Patience

The Lord said, “In your patience possess ye your souls” (Luke 21.19), but what is this patience? St. Maximos the Confessor says that alongside self-control, it is patience which protects the soul and guards all the virtues (Second Century of Various Texts, #78). St. Peter of Damascus is even more explicit and says that “patient endurance is the consolidation of all the virtues because without it not one of them can subsist”(Twenty-four Discourses, 222).

In short, St. Peter writes, patient endurance is required before anything can come about; and, once something has come about, it can be sustained and brought to perfection only through such endurance. If it is something good, this virtue assists and guards it; if something evil, it confers relief and strength of soul and does not permit the person being tempted to grow faint-hearted, thus experiencing a foretaste of hell. Patient endurance kills the despair that kills the soul; it teaches the soul to take comfort and not grow listless in the face of many battles and afflictions. (ibid.)

Patience which hopes in God’s promises

What encourages patience, is one’s hope in God, one’s trust in that God will do what He has promised us He will do (cf. Rom. 8.25). Throughout the Scriptures, throughout the history of the Church, and manifest throughout the lives of the Saints, we see how God keeps his promises. Though our thoughts may be confused, doubts arise, the world crushes in and our spiritual perception becomes clouded, it is patience which affirms the hope we have in God, the trust we have in the promises He has given us, cf. “Fear not, for it is your Father’s good pleasure to give you the Kingdom” (Luke 12.32) and “I am with you always, even unto the end of the age” (Matt. 28.20). Though, in confusion, Abraham bore a son with Hagar, yet once fortified, he willingly was going to offer his only son Isaac when God asked him to, reaffirming the faith which he now had in God’s promises.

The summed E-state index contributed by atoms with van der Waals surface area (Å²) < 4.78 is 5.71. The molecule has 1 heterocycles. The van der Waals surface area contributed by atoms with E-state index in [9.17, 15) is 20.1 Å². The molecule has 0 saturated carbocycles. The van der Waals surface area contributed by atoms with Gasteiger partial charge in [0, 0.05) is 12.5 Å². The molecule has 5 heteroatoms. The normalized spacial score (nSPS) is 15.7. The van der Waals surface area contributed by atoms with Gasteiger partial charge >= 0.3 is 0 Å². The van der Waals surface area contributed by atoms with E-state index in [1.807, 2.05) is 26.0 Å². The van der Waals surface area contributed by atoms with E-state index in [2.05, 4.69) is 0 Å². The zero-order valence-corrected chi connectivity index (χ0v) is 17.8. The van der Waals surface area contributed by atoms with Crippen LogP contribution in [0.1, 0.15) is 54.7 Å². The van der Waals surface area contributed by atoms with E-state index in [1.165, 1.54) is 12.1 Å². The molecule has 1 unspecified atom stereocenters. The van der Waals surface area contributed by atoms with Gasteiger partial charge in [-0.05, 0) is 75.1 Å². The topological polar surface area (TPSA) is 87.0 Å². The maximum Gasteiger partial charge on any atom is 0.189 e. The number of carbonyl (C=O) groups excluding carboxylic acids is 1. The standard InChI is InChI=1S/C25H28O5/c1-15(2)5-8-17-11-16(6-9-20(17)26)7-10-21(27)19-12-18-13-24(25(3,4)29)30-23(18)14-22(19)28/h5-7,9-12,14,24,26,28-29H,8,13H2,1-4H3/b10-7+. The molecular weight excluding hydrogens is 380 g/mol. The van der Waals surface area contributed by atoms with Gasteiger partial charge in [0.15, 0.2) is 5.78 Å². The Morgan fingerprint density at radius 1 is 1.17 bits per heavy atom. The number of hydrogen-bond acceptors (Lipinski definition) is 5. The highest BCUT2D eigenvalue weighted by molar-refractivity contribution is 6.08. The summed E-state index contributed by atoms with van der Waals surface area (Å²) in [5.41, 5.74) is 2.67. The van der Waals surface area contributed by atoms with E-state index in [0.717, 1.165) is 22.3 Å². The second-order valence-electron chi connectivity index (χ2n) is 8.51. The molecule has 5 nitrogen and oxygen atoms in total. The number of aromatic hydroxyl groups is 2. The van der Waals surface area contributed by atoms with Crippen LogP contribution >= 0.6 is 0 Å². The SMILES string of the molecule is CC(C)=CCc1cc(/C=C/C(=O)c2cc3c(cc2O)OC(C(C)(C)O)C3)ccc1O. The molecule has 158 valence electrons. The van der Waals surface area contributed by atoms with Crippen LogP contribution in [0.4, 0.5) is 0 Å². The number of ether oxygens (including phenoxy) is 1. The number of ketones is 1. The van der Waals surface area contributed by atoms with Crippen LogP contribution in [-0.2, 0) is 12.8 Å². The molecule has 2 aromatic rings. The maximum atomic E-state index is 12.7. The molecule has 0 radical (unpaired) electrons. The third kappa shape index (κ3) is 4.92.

Patience and suffering

Perhaps we understand patience as something possible when we know that the situation about which patience is needed will come to an end. Some may see this in regards to sickness, or poverty, or the trials of relationships. “Will this day ever come to an end?” We are patient and hope for health, for financial security, for the resolution of differences and hope against despair and discouragement. However, what if it is slow in coming, very slow. What if it doesn’t come? Mind you, these are not wrong to hope for. We even pray for such things for ourselves and others; for peace, health, good success in all things.

However, freedom from such things in this life is not always understood as the fulfillment of our patient endurance. Sometimes, the fruit of our patience will only be found after death.

But there are also those who have attained the virtue of patience, even accept sufferings or even ask for them. At the end of his life, Ivan Kontzevich, on his deathbed, had a lot of pain. “Will I suffer long?” he asked and then immediately answered himself, “Let me suffer longer, that it might be better for me in the Kingdom of Heaven” (The Acquisition of the Holy Spirit in Ancient Russa, 344). We find that the Apostle Peter, when he was to be crucified, desired to be crucified upside down, so as not to be too much like his Lord. St. Gabriel of the Seven Lakes Monastery, after mistakenly being given a highly alkaline drink used for pickling, which caused him to cough up parts of his esophagus and stomach lining immediately, continued to say, “I need to love more.”